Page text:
While they were shooting the film in the fall of 1977, Belushi divided his time between Animal House in Oregon and “Saturday Night Live” in New York. He’d fly to Oregon on Sunday to be on the set Monday through Wednesday, then board a plane back to New York for rehearsals Thursday and Friday, and the live Saturday show. He’d hop a jet back to Oregon on Sunday to start the cycle all over again.
Belushi already had a reputation for the appetites—for food, drink and other intoxicants—that would eventually kill him. But he was on his best behavior in Oregon. Landis put Belushi and wife Judy in their own house, away from the cast’s late-night shenanigans, so he could be rested for the grueling schedule.
“Belushi was so amazing to be around,” Matheson says. “He’d done so much comedy. He was this constant anchor in the scenes, saying, ‘Good work.’ He couldn’t have been more supportive.”
“John was really very conscious that the rest of the cast were all actors,” Widdoes says. “That fueled him. None of us were sketch comics; we’d all trained as actors.”
Once casting was complete, Landis had all the Deltas come to Oregon a week ahead of everyone else to rehearse, choose costumes and get into character. “I hadn’t gone to college,” says Matheson, “so that movie was my college experience.” Part of that experience was a trip the actors took to a fraternity party just before shooting began. Like the people they would soon portray onscreen, trouble found them.
A group including Matheson, Riegert, McGill, Widdoes and Allen found themselves ushered up the stairs in a palatial frat house at the University of Oregon, where the movie would be filmed. They ran into a wave of fraternal hostility. So they decided to leave. Widdoes, who played the cautious and worrying Hoover on screen, escalated the situation as the rest of the actors were trying to leave when he was confronted by an angry student. “He was saying things like, ‘You Hollywood fags think you can come up here and steal our women’ and I kind of lost my cool,” Widdoes says. “I knocked the beer cup out of his hand and the beer went flying.”
Riegert: “What I remember most is how quickly it had deteriorated.”
“All of a sudden, all these guys just came at us in a wave and I thought, ‘I’m dead,’ ” says Matheson, who ended up at the center of a beating. “I remember seeing Tim in a corner, crouching down, his hands covering his head while people were whaling on him,” says Riegert. “We were outside and Karen started yelling and walking back toward the house and I put my arm around her and said, ‘I think you’re going the wrong way.’ And then suddenly I was being pounded in the back of the head. Somehow we got out of there.”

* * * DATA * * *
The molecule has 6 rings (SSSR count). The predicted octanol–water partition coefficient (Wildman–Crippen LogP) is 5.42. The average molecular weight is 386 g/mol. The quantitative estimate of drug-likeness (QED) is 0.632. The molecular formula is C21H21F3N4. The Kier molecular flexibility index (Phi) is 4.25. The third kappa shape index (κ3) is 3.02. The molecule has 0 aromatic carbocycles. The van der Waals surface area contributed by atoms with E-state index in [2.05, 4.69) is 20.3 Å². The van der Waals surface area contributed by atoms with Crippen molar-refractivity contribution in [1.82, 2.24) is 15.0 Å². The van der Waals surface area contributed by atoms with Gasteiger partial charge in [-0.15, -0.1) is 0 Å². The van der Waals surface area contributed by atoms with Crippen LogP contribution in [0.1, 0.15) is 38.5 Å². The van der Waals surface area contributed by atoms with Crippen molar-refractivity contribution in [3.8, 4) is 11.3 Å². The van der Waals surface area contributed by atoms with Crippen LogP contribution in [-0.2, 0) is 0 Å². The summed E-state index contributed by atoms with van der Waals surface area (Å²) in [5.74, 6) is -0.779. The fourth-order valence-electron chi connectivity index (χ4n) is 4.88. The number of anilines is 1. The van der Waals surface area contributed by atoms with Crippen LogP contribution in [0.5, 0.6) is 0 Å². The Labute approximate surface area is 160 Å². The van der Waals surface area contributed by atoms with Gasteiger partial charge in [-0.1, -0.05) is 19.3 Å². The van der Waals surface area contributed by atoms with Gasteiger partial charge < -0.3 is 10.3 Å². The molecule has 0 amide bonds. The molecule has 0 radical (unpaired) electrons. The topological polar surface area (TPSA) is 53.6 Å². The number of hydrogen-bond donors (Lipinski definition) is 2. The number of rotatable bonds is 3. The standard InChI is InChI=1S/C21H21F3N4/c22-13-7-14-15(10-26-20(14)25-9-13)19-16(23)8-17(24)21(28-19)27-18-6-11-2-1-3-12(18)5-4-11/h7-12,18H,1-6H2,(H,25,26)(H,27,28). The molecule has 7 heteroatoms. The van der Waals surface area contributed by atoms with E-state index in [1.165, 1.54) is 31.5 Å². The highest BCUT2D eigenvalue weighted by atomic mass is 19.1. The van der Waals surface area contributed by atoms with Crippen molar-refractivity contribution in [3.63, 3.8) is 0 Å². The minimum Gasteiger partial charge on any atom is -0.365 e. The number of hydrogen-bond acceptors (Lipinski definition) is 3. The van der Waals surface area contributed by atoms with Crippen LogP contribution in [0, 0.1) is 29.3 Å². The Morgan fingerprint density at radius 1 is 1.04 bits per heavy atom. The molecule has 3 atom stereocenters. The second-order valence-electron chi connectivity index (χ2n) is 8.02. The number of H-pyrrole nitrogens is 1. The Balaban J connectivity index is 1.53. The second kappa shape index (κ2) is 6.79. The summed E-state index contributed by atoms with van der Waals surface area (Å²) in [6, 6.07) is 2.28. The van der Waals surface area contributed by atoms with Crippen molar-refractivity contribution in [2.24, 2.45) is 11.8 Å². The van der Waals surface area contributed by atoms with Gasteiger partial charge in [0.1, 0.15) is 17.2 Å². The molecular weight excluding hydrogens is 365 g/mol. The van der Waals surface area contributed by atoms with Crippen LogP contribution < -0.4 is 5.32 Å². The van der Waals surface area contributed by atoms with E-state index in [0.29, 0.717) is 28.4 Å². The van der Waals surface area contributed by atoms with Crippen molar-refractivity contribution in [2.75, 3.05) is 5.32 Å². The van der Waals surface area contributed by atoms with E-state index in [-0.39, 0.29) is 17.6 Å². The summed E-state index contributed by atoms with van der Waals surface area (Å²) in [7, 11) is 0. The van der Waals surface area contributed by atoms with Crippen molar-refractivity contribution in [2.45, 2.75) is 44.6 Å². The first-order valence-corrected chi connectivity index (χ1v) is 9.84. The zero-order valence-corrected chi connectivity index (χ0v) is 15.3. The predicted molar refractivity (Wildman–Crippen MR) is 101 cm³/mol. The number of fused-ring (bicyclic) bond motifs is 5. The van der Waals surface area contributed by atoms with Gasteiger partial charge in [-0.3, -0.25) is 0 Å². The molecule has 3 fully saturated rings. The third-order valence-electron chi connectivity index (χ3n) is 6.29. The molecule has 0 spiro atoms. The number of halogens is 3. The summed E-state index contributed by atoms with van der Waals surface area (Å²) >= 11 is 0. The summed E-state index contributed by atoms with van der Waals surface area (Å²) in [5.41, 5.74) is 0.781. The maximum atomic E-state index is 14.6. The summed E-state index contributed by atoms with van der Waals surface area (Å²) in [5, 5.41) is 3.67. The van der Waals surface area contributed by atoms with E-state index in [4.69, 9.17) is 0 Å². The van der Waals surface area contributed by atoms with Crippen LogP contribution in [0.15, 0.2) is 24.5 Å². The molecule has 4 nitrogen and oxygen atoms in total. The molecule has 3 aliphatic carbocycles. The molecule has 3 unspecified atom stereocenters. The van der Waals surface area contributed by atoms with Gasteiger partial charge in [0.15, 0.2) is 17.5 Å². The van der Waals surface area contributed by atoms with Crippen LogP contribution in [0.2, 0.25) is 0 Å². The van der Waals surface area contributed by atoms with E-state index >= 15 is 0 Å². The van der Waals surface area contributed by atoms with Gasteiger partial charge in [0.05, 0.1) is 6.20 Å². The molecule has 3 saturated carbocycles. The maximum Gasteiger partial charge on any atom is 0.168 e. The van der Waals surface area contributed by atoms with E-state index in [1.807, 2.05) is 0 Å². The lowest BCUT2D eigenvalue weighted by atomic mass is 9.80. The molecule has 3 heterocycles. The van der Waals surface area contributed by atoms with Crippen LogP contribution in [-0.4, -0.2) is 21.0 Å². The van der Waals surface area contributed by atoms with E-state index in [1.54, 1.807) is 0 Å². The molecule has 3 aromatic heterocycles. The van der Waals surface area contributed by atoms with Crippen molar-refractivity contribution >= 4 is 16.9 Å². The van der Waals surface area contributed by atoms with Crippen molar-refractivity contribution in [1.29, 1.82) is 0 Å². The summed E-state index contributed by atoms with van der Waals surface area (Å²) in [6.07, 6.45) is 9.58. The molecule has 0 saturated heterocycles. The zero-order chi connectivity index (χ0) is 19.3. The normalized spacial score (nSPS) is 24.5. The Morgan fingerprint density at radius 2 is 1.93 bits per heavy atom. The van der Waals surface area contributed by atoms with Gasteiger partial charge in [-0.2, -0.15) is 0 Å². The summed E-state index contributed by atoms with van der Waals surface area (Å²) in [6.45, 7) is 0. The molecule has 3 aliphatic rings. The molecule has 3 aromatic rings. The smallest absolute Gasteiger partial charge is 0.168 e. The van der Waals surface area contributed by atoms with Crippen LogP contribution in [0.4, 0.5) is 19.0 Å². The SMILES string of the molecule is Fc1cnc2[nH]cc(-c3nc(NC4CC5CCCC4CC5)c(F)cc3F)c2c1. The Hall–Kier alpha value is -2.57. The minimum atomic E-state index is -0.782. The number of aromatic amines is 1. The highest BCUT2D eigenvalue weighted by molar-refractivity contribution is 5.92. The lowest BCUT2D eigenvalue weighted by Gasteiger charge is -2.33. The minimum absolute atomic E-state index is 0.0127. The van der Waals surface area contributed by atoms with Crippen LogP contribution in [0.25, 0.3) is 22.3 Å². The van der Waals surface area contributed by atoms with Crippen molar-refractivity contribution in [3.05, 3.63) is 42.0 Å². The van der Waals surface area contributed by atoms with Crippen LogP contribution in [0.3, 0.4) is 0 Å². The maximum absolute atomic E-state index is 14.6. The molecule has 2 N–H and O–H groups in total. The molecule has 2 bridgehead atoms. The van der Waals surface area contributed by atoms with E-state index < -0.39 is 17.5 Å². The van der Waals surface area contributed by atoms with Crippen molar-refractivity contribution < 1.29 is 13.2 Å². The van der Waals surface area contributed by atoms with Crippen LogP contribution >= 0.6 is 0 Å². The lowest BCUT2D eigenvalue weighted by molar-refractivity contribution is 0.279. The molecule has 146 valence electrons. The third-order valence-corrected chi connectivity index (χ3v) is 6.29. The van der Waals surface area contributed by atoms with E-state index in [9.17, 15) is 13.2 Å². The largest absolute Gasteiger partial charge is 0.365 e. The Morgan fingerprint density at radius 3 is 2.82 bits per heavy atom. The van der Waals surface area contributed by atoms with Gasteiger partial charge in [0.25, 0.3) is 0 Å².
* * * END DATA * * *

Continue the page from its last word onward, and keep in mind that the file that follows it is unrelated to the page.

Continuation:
“I saw Bruce coming back for me and he said, ‘Just don’t run or panic,’” says Matheson. “Then we both got knocked down—and we looked at each other and said, ‘We gotta run!’ And we beat a hasty retreat. McGill saved my life.”
“We all got out alive,” says Widdoes. “But we got whooped.”
The Deltas bonded during the fight. The entire cast was housed at a Rodeway Inn, but by the time the actors cast as the Omegas arrived on location, the Deltas were so close-knit that they treated the Omegas as the enemy. McGill’s room at the Rodeway Inn became Party Central—for the Deltas. But the actors who played the Omegas were never invited. To fuel the anger of his Neidermeyer character, sergeant at arms for Omega House, Metcalf had his room placed directly over McGill’s so that, as he sat and worked on lines each night, the sound of the party came thumping through the floor.
“Many of us knew each other before the film. Bruce and Peter and I were drinking buddies in New York,” Metcalf says. “And we went back to that relationship after the movie. But the characters were so well-etched that we do all still relate to each other in that way, to some extent.”
Animal House was a small studio film, and the studio treated it with about the same respect given the Deltas by the Omegas. Landis had requested a large camera crane mounted on the back of a truck, but it was taken back a day early. “They needed it for an episode of ‘The Incredible Hulk,’” Landis says. He and his crew scavenged and repurposed settings, props and costumes, taking a DIY approach to meet the 30-day shooting schedule. Landis’ future wife, Deborah Nadoolman, who was the film’s costume designer, came up with the film’s most iconic garment in a moment of inspiration.
“She used press-on letters on a sweatshirt and put the word ‘COLLEGE’ on it—she made that up,” Landis says. “She held it up to me and said, ‘Do you think this is funny?’ ”